Study Uncovers AFSCME’s Secret: Putting Politics First

The minds and matters behind the muscles of the Am. Fed’n of State, County & Mun. Employees have been examined in detail in a report released Mar. 6 by the Nat’l Taxpayers Union Fdn. “AFSCME lobbies on a wide array of issues – from opposing reform of welfare and Social Security to supporting higher taxes — that make the group a natural adversary of taxpayers and those concerned with limiting the role of government in the everyday lives of citizens,” said study author and NTUF Director of Programs Mark Schmidt. “While every union has a right to be politically active, members and taxpayers alike have a right to know the costs to our economy and electoral process.”

Among Schmidt’s findings:

  • During the 1997-98 election cycle, AFSCME’s political action committee gave almost $2.4 million to federal candidates (96% to Democrats) while the union contributed nearly $1.3 million in “soft money,” all to Democratic campaign committees. AFSCME outspent all other unions in the latter category. Four in ten union members now work in government.
  • Although the Supreme Court has ruled that union members cannot be forced to bankroll political activities, AFSCME has set up a Byzantine dues-refund process that requires objectors to list each partisan activity in which they believe the union has engaged, on a form that can only be sent by registered mail during a two-week period each year.
  • Despite postwar record tax burdens and budget surpluses, AFSCME has lobbied against even modest limitation measures, such as the Internet Tax Moratorium. The national union is a strident opponent of citizen Initiative and Referendum at the state level as well as privatization of local services — even though locals in Indianapolis, Chicago, and elsewhere have been able to adapt to privatization without fulfilling their earlier “prophecies of doom.”
  • AFSCME spearheads the “Invest in America Coalition” of 200 left-leaning groups that seek dramatically increased domestic spending, even though a significant percentage of the union’s own members identify themselves as conservatives or Republicans.
  • AFSCME fought against allowing individuals to invest their own Social Security funds because of “Wall Street Interests” — even though 68 percent of public employee pension funds are invested in the stock market. Although union leaders seem to believe that massive payroll tax hikes are necessary to keep Social Security the “most popular and successful social insurance program the federal government has ever created,” they have testified against forcing all state and local employees to participate in the system — because 1/4 of those workers would lose benefits they stand to enjoy under their current tax-funded plans.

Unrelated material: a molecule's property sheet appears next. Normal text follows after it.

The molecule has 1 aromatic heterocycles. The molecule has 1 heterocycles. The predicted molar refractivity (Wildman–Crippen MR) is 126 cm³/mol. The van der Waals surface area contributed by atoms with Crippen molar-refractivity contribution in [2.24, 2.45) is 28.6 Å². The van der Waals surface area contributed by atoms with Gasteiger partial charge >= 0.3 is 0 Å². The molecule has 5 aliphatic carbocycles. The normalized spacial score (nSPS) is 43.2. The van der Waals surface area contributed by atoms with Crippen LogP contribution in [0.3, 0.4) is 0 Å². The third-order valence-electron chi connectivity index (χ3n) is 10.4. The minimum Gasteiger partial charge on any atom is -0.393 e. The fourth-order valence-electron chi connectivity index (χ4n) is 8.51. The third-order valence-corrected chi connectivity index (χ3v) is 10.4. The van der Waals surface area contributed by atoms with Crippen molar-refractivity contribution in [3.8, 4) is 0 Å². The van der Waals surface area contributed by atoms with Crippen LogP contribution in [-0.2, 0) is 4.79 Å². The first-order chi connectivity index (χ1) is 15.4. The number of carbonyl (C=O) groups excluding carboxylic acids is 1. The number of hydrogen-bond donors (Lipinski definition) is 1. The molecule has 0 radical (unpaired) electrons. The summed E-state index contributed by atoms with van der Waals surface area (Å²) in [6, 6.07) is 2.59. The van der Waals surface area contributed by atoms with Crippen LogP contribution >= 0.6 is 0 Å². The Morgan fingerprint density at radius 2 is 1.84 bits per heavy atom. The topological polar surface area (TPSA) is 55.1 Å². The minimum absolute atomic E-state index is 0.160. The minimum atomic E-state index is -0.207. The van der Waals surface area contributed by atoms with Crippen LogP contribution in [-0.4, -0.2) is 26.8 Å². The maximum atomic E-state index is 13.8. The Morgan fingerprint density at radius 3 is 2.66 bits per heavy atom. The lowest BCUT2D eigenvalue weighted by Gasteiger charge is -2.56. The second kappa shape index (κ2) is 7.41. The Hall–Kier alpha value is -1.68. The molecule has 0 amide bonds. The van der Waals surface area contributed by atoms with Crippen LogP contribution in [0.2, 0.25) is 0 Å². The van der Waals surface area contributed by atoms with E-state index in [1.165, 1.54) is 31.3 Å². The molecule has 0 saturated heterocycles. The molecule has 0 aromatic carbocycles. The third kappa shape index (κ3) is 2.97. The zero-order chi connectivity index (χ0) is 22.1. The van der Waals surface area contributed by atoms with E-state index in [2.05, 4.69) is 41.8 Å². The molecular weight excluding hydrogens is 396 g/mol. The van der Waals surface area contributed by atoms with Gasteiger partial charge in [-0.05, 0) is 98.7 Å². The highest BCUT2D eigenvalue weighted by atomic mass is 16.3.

Schmidt does acknowledge that due largely to union pressure tactics, the average weekly wage of state and local employees is 20 percent higher than their private sector counterparts. But he also determined that this windfall has come at a steep economic and political price to union members and taxpayers:


  • AFSCME President Gerald McEntee, who made $369,000 in 1998, has admitted to making illegal contribution solicitations in the scandal-plagued 1996 Teamsters election. Because the Teamsters are under federal supervision, McEntee’s actions helped to invalidate an election that cost taxpayers $17 million.
  • Local AFSCME unions have come under criticism even from union sympathizers such as the Association for Union Democracy, due to lavish spending by leaders. One New York City local squandered more than $10 million in member dues on maid services, clothing, jewelry, a Manhattan penthouse suite, and a plantation-style house in Georgia.
  • As scandals at the local level unfolded, AFSCME spent between $2 million and $3 million on its luxurious 1998 national convention Honolulu. The union promptly raised members’ monthly dues to as high as $50, which President McEntee claimed was necessary to ensure that AFSCME “remains a clean union.”

Schmidt recommends that taxpayers and conscientious union members can work together to return the public-sector labor movement to a system that is more responsive and responsible to workers. A federal right-to-work law would shut off the forced-dues spigot and would go a long way towards breaking the cycle of corruption, he argues. AFSCME members must be able to take greater part in the day-to-day affairs of their union, and should be able to reject automatic withholding of dues. Voters should be made aware of public officials who have the courage to stand up to the powerful AFSCME political bosses.

“With new technologies and market forces changing the way public services are delivered, America is at a crossroads,” Schmidt concluded. “Our system can either become one held hostage by indifferent public employee union leaders, or it can encourage efforts to streamline costs and foster competition that ultimately benefits everyone. The path working Americans choose will determine the level of taxes we all pay in the 21st Century, as well as the health of our democratic system.”